Monday, December 10, 2007
Explanation or Excuse?
by Libby Hellmann
I picked up NINETEEN MINUTES by Jody Picoult a couple of days ago, ironically, on the same day Robert Hawkins mowed down eight people at the Omaha mall…and two days before the two recent Colorado shootings. For those of you who might not know, Picoult’s book is about a high school shooting during which a 17-year old boy kills 10 people and wounds many more, most of them students.
Much of the book deals with the ramifications and consequences of the shooting. It turns out the boy was bullied mercilessly since the age of five, mostly by other kids, but sometimes by his older brother. As the book opens, that brother is dead – the result of in an auto accident -- and the boy’s parents, overwhelmed with their own grief, have not really dealt with his. The boy never sought or received any help; consequently, his rage festered and ultimately exploded. I haven’t finished it yet, so the ending might surprise me (there was a twist in MY SISTERS KEEPER, another wonderful novel by the same author), but in the main, the book examines why an alienated teenager would go on a rampage.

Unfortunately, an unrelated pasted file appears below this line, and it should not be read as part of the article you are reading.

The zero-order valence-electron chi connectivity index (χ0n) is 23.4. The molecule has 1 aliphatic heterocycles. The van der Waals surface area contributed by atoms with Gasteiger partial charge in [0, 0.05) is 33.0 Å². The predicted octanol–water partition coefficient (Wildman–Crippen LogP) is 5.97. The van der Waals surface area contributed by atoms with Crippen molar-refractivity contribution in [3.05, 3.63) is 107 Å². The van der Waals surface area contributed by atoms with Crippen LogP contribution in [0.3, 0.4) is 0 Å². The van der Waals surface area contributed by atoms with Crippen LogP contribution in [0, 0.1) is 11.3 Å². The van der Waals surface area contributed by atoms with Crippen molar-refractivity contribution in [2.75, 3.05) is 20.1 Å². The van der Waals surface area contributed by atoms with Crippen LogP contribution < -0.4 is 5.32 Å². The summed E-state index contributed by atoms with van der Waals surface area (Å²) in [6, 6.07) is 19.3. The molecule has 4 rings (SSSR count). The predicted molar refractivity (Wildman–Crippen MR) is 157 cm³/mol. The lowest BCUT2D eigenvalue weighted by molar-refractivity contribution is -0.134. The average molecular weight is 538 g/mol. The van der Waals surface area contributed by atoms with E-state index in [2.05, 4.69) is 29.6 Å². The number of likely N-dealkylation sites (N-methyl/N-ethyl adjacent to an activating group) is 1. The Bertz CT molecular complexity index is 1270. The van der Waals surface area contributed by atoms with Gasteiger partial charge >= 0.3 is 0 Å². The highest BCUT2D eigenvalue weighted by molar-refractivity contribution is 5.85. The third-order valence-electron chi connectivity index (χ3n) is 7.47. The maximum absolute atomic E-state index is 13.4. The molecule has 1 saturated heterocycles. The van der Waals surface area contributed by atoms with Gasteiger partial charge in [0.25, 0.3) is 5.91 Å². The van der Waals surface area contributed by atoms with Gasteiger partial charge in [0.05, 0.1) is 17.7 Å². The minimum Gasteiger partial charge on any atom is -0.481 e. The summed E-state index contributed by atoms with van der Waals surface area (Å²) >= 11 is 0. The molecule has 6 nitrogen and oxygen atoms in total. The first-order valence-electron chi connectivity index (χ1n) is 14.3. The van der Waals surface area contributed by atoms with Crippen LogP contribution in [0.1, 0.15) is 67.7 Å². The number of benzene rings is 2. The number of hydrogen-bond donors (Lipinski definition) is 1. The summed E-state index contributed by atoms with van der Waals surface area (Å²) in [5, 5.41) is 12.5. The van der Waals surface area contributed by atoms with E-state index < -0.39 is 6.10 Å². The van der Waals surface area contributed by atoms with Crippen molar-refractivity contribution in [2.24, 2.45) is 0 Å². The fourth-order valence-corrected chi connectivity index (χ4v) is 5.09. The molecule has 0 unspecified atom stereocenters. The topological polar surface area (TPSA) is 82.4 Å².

I’m sure the people of Omaha… and Denver… and Virginia… and Columbine… and Minnesota (in 2005) are asking and trying to answer the same question. And they should.
But here’s my question. At what point does the explanation become an excuse?
One thing we baby boomers have bequeathed to society is a tolerance for permissiveness. Unlike the straight-laced “Father Knows Best” Fifties, we started to explore and cross many boundaries in the Sixties. As we did, we rationalized our behavior. Remember “let it all hang out?” “If it feels good, do it?” “Whatever gets you through the night..” “It’s your thing…” In some quarters, we even honored it. “He’s such a freak…”
We created not just a culture of permissiveness, but a comfort with acting on our whims and impulses. We wouldn’t put anyone down. We wouldn’t judge. Everyone – and everything – was accepted. If someone did something aberrant, we’d explain it away. “His head was in the wrong place.” “He freaked out.”
Those attitudes have had significant ramifications. Our legal and penal systems aren’t as clear-cut or simple anymore. Although we're currently in retreat from it, we’ve played with the death penalty for decades. And we now have legal-psychological defenses for battered wives, abused children, and others that have stretched what can stand up in court.
Still, I think we need to ask what our permissiveness has done to our approach to these horrors. Has it in some way contributed to them? Is the fact that we see so many copycats of Columbine because we have put our arms around it, labeled it, explained it?
Kids killing kids is not the mark of a healthy society. I have two kids on campuses right now and I’m afraid. What have we wrought? Are we making these heinous rampages more acceptable because we can put words and ideas and theories behind them? Are we – in some way – excusing them? Tell me I’m off base here.